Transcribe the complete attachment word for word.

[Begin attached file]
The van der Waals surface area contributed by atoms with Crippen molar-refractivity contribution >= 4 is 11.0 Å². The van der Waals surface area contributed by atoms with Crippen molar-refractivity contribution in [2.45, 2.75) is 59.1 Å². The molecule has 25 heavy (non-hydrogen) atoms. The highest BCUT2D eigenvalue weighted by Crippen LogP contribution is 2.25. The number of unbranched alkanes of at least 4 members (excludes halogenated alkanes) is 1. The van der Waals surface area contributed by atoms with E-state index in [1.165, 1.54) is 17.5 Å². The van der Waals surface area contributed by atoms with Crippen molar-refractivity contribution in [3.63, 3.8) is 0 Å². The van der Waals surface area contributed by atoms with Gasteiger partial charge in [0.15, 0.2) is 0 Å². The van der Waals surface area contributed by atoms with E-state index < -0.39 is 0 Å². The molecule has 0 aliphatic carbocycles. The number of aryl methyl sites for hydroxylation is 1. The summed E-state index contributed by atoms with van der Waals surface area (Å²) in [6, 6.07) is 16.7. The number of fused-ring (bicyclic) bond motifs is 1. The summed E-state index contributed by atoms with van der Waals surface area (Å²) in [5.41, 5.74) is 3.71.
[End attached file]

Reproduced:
The van der Waals surface area contributed by atoms with Crippen molar-refractivity contribution >= 4 is 11.0 Å². The van der Waals surface area contributed by atoms with Crippen molar-refractivity contribution in [2.45, 2.75) is 59.1 Å². The molecule has 25 heavy (non-hydrogen) atoms. The highest BCUT2D eigenvalue weighted by Crippen LogP contribution is 2.25. The number of unbranched alkanes of at least 4 members (excludes halogenated alkanes) is 1. The van der Waals surface area contributed by atoms with E-state index in [1.165, 1.54) is 17.5 Å². The van der Waals surface area contributed by atoms with Crippen molar-refractivity contribution in [3.63, 3.8) is 0 Å². The van der Waals surface area contributed by atoms with Gasteiger partial charge in [0.15, 0.2) is 0 Å². The van der Waals surface area contributed by atoms with E-state index < -0.39 is 0 Å². The molecule has 0 aliphatic carbocycles. The number of aryl methyl sites for hydroxylation is 1. The summed E-state index contributed by atoms with van der Waals surface area (Å²) in [6, 6.07) is 16.7. The number of fused-ring (bicyclic) bond motifs is 1. The summed E-state index contributed by atoms with van der Waals surface area (Å²) in [5.41, 5.74) is 3.71.